When exception holds apply, the bank can extend the standing hold period by what it deems to be a "reasonable" timeframe, which it will state in the account agreement. But in general, your funds availability date will be delayed by:

  • Up to five extra days for most checks
  • Up to eight extra days for checks over $5,000
  • One extra day for "on-us" checks (those deposited in and drawn from the same bank)
  • One extra day for cash deposits not made at a teller
  • Up to six extra days for deposits at an ATM not owned by your bank

The reason for these delays is that these deposits are considered by banks to be risky. For example, the larger a check's value, the more risk the bank would take on if it were to give you immediate access to the funds in their entirety.

However, banks still generally guarantee next-day availability for the first $200 of a large check and often make it available at the time of deposit.

Business Day Cutoff


For the purposes of next-day funds availability, banks consider the next day to be the next business day.

However, most banks establish a cutoff for what constitutes the end of the business day, after which they switch over to the following business day to determine your funds availability date.

The cutoff for the business day is generally:

  • No earlier than 2 p.m. for deposits at the bank
  • No earlier than noon for off-site deposits (such as an ATM)

One reason banks do this is so that they can send the majority of the day’s work to the processing center so that everything can be handled by midnight. This can also apply to checks.

When you deposit a check and the receipt says "next business day" or the date on the receipt is for the next day, it means that although the paying bank received the money, the check will not be debited from the payor's account until the next business day.

If a bank has already crossed over to the next business day, it will print this information on your deposit receipt. You can also ask the teller who handles your deposit whether it is considered the next business day and when the money will be available.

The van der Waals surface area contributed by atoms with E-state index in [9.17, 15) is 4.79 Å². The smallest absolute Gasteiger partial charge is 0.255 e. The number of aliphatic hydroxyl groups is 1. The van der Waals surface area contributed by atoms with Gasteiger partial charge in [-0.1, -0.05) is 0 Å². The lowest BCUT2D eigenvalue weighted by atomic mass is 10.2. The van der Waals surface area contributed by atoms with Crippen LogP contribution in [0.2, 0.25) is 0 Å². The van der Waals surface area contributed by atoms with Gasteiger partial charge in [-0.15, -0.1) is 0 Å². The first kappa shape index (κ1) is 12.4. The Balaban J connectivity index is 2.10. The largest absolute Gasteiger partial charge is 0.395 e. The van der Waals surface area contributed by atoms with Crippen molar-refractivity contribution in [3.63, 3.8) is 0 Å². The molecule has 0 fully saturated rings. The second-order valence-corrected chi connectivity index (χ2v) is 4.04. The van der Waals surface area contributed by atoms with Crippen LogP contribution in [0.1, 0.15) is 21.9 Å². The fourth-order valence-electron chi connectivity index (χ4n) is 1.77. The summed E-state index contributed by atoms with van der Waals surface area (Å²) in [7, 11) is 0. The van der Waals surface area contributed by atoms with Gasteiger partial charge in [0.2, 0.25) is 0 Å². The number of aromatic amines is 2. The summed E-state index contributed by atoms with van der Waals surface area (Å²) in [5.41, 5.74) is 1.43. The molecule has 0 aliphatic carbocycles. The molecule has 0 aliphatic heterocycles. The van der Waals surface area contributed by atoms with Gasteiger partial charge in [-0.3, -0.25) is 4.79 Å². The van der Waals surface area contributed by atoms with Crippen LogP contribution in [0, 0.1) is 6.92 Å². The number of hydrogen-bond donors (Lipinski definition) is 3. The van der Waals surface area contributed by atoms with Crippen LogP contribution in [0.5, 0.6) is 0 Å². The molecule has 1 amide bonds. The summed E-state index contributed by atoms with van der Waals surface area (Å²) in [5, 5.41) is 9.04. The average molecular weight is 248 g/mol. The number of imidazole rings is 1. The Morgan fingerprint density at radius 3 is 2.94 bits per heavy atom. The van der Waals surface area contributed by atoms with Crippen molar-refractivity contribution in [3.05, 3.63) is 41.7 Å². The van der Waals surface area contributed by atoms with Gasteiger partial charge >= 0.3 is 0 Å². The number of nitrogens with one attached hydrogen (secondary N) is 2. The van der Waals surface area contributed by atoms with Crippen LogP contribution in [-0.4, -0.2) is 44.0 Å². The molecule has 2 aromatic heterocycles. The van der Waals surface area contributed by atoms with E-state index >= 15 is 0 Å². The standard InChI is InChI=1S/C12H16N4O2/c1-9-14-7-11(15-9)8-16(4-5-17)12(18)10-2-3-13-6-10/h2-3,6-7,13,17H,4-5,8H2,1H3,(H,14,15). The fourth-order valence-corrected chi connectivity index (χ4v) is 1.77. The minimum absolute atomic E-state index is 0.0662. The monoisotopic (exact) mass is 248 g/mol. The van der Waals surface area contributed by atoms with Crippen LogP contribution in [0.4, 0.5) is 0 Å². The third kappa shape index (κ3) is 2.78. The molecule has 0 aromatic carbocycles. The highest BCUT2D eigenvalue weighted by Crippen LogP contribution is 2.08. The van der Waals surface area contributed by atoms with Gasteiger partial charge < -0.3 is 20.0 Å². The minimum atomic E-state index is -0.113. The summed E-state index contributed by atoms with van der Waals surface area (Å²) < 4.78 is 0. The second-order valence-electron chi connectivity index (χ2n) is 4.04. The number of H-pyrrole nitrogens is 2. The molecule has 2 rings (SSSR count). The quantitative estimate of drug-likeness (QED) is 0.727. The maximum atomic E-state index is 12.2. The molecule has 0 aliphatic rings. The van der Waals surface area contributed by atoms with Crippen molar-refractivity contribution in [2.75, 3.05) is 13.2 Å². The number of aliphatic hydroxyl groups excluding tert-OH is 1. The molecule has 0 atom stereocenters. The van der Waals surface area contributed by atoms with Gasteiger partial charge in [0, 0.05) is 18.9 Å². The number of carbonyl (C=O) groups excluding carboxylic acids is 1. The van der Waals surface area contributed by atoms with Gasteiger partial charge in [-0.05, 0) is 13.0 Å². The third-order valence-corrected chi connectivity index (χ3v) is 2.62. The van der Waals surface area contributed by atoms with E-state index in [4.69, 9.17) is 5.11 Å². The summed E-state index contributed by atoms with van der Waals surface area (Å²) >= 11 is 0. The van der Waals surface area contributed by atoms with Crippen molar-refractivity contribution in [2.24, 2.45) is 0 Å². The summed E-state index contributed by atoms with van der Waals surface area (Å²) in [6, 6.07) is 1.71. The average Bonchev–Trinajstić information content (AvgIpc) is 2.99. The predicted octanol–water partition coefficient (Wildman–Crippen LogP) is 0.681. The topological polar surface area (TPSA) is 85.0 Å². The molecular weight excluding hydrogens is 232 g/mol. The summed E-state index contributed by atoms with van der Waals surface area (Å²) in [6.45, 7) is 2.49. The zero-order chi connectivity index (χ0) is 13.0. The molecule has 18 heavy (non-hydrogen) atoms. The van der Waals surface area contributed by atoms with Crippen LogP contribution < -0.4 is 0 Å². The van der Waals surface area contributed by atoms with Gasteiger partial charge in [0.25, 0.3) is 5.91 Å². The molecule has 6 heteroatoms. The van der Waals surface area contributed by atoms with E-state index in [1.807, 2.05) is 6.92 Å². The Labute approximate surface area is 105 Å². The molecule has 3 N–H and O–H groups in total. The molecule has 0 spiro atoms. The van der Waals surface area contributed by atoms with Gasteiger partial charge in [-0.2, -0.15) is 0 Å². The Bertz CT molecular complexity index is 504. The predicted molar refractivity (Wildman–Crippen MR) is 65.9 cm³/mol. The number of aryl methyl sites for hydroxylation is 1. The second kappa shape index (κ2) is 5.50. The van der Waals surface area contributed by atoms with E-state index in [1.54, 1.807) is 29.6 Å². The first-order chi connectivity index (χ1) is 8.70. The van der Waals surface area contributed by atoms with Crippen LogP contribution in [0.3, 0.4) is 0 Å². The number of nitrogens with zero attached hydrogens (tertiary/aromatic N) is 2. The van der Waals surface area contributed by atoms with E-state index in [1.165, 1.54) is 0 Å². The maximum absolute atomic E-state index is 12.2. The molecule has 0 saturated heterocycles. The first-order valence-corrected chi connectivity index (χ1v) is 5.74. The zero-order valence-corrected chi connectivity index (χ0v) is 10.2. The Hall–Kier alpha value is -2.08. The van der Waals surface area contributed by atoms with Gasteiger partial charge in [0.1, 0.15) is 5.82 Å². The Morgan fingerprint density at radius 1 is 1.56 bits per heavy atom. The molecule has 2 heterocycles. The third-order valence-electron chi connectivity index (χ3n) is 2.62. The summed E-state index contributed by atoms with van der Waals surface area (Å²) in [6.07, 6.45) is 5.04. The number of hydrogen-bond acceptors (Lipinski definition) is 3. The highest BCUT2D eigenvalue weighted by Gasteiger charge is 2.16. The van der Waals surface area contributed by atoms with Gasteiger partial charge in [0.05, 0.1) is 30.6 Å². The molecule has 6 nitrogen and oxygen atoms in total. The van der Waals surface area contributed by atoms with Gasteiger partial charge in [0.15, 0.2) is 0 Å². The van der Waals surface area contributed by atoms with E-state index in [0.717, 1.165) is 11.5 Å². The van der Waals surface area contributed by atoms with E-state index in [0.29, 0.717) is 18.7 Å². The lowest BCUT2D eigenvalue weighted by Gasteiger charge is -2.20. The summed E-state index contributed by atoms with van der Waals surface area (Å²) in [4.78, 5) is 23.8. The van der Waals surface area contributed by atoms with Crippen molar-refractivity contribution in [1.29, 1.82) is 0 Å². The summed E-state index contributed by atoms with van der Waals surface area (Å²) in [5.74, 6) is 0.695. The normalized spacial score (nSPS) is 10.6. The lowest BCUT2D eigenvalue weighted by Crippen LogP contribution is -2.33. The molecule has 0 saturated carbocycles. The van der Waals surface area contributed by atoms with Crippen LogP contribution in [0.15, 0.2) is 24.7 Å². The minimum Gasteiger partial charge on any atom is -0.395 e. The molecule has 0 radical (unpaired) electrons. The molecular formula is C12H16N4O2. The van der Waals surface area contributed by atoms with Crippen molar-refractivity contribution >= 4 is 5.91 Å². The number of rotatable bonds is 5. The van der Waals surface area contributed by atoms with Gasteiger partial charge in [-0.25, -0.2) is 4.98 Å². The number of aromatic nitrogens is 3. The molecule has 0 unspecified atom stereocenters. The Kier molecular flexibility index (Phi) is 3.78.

Some banks will switch over the ATMs first, so you may be able to complete a transaction on the same business day by going inside. They may also have one teller that switches over after others, so it doesn’t hurt to ask if someone is still on the same business day if you need the money more quickly.

Bank Mix-Ups


Occasionally, your deposit may not be showing up as planned because of a mix-up with the bank.

You can look out for this by monitoring your account daily. When you make a deposit to your account, it should show up in your account history, even if the funds are not immediately available to you.

Occasionally, a deposit may accidentally post in the wrong amount, or in rare cases, to someone else's account. When this happens, you will see an incorrect record of the deposit—or no record at all—when you access your account online.

If there is an error, you can provide proof of your deposit by:

  • Keeping your deposit receipt until the funds clear
  • Obtaining a copy of the front and back of the check from the payor

If you notice a problem with a deposit, contact the bank immediately and find out what happened and fix the issue. Your account agreement will inform you of how long you have to notify the bank about errors. In many cases, you will have 30 days from the statement date to alert the bank to a discrepancy in your account.